You might remember that last fall, I took some pictures of my cousin’s daughter, Svea, when they were in town from Maryland.
Here, let me refresh your memory on Svea’s extreme cuteness:
NOW you remember, right?
Well, last week, my uncle (my cousin’s dad and Svea’s grandfather) sent the following email to my Mom. It is a really sweet story and I just had to share it (after making sure it was okay with my uncle, of course).
I thought about trying to paraphrase the story, but my uncle — like my mom and her other siblings — just has a way with words. I don’t think I can properly paraphrase his easy story-telling style, especially since the whole email sets the mood. So I’m going to leave it as-is.
The “Katie” mentioned below is me (my family calls me Katie). Also, I should note that after I took the photos of Svea last fall, my Mom gave some prints and enlargements to my cousin as a gift. But even if you can’t follow the specifics, my uncle’s email still tells a really nice story and the pictures he took make it even better…
I got sent to Paris again this spring. The meeting dates were March 17 and 18, but I took a day on either side (it was Paris, after all) to wander around and see the sights. So I ended up on Montmartre. Sacre Coeur and all that.
The weather was great. In fact, it was great all week. Sort of a story there, since I’ve been to Paris now four times in March, and every day until this visit has had horrible weather … so bad that, after accompanying me twice, Karen [his wife, my aunt] had decided she wouldn’t go anymore. And this time, first time ever, the weather was gorgeous, the whole time, from the moment I landed until I left. Finally saw “Paris in the Springtime.” Karen should be about to kill me, but she’s been great.
Anyway, it was a really nice day, and some folks from the meetings had said if I hadn’t been to
There is this square, kind of down the street and around the corner, where artists come to show their wares.
Watercolors, oils, chalk (pastels), pen and ink drawings. And it was really neat. I walked around quite a while looking at what was available and contemplating (I eventually caved) getting something for home – I got two small watercolors for Karen that were sort of Van Gogh-ish, at least in color and subject, if not in style. And …
… And, just like the guidebook had said, there were a number of artists in this square who did portraits. That is, portraits where you would sit for them and they would do it in pretty much real time, like under an hour, and you could go home with an original portrait of, well, yourself. I saw a number of people sitting and having these made.
It was pretty impressive. So then I started thinking. (Actually, I had thought about this a little bit when I read about these folks earlier that morning in the guidebook.)
I have, in my wallet, the picture of Svea that Katie took and that you gave to Rachel [my cousin] in a whole set in wallet size. Could it be possible…?
So I took out the photo, trotted up to one of the portrait artists and said, in my best French, “Est-ce que vous pouvez en faire d’un photo?” (Which is supposed to mean, “Can you make one of these from a photo?”)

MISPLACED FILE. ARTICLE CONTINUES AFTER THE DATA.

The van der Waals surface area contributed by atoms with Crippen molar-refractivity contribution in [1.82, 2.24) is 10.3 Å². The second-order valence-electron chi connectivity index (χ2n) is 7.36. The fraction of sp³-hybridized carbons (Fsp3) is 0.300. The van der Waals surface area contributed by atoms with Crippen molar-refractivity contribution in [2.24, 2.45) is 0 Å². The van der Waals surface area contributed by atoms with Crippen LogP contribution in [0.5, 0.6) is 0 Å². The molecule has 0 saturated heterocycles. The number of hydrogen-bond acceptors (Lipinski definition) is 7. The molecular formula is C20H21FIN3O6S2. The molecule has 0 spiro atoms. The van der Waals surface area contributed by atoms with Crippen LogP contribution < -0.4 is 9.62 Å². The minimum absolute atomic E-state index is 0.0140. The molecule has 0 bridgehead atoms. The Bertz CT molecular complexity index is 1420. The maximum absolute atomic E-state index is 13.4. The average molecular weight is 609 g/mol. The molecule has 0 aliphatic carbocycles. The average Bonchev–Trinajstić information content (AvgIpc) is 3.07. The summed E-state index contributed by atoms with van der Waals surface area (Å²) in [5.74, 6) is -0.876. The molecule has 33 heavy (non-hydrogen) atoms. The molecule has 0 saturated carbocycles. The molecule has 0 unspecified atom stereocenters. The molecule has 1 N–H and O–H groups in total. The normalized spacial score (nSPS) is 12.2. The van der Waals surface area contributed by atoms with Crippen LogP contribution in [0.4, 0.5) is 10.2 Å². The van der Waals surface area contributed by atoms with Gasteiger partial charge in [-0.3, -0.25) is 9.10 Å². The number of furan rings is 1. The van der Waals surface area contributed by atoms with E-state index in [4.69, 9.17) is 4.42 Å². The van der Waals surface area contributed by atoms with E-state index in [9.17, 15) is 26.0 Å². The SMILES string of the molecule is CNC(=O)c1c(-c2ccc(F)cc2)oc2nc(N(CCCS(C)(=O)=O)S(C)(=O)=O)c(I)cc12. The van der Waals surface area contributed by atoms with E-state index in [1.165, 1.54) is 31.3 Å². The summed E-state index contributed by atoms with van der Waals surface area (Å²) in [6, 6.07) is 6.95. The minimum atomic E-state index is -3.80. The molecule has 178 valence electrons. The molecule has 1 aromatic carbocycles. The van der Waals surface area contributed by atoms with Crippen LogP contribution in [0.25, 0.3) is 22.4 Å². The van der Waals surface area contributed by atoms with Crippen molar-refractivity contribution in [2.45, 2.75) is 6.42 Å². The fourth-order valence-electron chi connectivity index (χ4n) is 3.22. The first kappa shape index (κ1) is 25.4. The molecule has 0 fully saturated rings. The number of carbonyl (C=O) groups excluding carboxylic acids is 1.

And she said, “Oui.”
So I showed her the photo, which of course she instantly fell in love with. Then I hemmed and hawed for a while, walking around, wondering if I would spend the money, and finally realized that I was never going to forgive myself if I walked off that mount and flew back across a whole ocean without having this done. So we did it.
Hard at work:
The finished product:
I don’t know her name, but she did sign it. I was so pleased with what she did. I rolled it up in a tube and carried it with me on the airplane (no way was it going into checked baggage) and gave it to Rachel and Mark on Wednesday of this week. They were so pleased, and Rachel called me the next day to say I really needed to write you about this, since the only reason I even had the photo was through your gift, and since it was Katie who captured the picture in the first place.
Rachel made an interesting comment, which I hadn’t quite gotten my arms around until she pointed it out. She said that if you look at this picture, it is very definitely Svea, but that the artist in effect aged her a bit, so that the portrait is really very close to the way Svea looks now. Really remarkable!
Anyway, that’s the story. Do pass this on to Katie. But especially thank you for the photos. I opened my wallet in the hotel that morning wondering if by any chance I still had the photo there, and when I found it, I think it was settled already, before I even climbed up to this artist’s square, that if it was possible, I’d get one done.
Rachel, Mark, Karen, and especially, I, loved it.
Thank you so much. From all of us.
So … how is that for a story?
I mean, really. Wow.
What a one-of-a-kind gift my uncle gave to his daughter (and granddaughter) with a wonderful, one-of-a-kind story behind it.
And especially the fact that it really did seem to be written in the stars that he would have this done in Paris.
It makes me smile every time I read it.
See, look. I’m smiling right now.
Can’t help it.
Possibly even a little misty-eyed…